Currently, the firm pays out a quarterly 22 cents per share, a 3.46% yield. But I think it’s about time for a dividend hike. Investors should watch RSG’s second-quarter earnings call at the end of July.
Republic Services shows up on a recent list of 10 New Stocks on All-Star Fund Managers' List.
Uniform rental firm Cintas (CTAS) ebbs and flows with the health of the jobs market. For that reason, revenues have been doing a lot more ebbing than flowing in the past few years. Still, with the labor market slowly turning around, that could soon be changing for Cintas -- sales bottomed in fiscal 2010 before turning higher last year. And so far, 2012 looks like another growth year for the firm.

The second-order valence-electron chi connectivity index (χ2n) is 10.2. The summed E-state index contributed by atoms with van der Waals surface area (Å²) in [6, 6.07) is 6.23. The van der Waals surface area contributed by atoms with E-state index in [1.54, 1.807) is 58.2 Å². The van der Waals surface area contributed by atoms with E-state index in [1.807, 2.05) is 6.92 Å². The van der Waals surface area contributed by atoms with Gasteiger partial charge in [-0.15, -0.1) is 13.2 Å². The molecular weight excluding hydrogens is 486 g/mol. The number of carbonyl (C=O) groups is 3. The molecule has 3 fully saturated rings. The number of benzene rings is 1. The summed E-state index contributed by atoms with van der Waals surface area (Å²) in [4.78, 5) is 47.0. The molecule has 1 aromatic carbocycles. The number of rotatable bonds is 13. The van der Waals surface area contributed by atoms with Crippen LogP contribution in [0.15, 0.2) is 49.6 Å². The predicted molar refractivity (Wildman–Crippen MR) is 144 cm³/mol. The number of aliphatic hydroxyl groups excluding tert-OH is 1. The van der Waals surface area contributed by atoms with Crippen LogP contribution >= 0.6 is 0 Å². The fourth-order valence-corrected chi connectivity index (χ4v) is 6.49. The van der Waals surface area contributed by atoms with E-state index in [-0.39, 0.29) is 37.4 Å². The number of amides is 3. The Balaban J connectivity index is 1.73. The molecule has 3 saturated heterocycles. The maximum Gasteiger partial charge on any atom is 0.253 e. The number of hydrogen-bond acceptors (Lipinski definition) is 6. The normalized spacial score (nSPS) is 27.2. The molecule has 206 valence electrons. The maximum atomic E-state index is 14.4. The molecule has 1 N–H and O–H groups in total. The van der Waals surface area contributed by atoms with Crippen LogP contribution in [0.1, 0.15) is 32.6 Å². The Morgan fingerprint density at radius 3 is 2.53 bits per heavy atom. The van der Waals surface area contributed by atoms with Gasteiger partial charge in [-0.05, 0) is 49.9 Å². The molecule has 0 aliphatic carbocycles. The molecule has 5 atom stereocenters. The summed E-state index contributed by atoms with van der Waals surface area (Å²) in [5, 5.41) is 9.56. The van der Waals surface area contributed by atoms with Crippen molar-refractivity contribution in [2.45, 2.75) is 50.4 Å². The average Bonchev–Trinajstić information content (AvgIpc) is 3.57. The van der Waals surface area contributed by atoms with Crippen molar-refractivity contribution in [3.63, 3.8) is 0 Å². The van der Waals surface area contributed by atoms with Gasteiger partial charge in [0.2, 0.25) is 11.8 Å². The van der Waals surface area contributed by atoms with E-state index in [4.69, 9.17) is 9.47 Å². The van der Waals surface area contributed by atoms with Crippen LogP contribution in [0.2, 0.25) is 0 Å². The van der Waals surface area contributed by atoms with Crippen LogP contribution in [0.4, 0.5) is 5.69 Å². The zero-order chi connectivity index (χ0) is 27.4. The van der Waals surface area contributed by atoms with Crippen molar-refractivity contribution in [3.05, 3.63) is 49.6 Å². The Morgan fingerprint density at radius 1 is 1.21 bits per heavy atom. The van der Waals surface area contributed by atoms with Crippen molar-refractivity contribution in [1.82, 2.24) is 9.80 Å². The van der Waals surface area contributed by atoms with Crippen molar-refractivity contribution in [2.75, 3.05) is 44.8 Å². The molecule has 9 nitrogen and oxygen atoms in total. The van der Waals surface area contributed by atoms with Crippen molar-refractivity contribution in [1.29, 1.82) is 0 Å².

Cintas is the league leader in the uniform rental market, providing uniforms for employees at more than 900,000 businesses. From fast food restaurant and hotel employees to factory workers, more than five million people go to work each day wearing Cintas’ uniform products. By renting and maintaining uniforms, Cintas’ customers save money and effort on their peoples’ uniform costs, and the firm has the opportunity to up sell add-ons.
In the past few years, Cintas has expanded its offerings by adding document management and destruction services to its lineup. The document businesses add an attractive and profitable niche to Cintas’ capabilities, but they’re just as beholden to the labor market as the uniform business, so revenue diversification isn’t really there.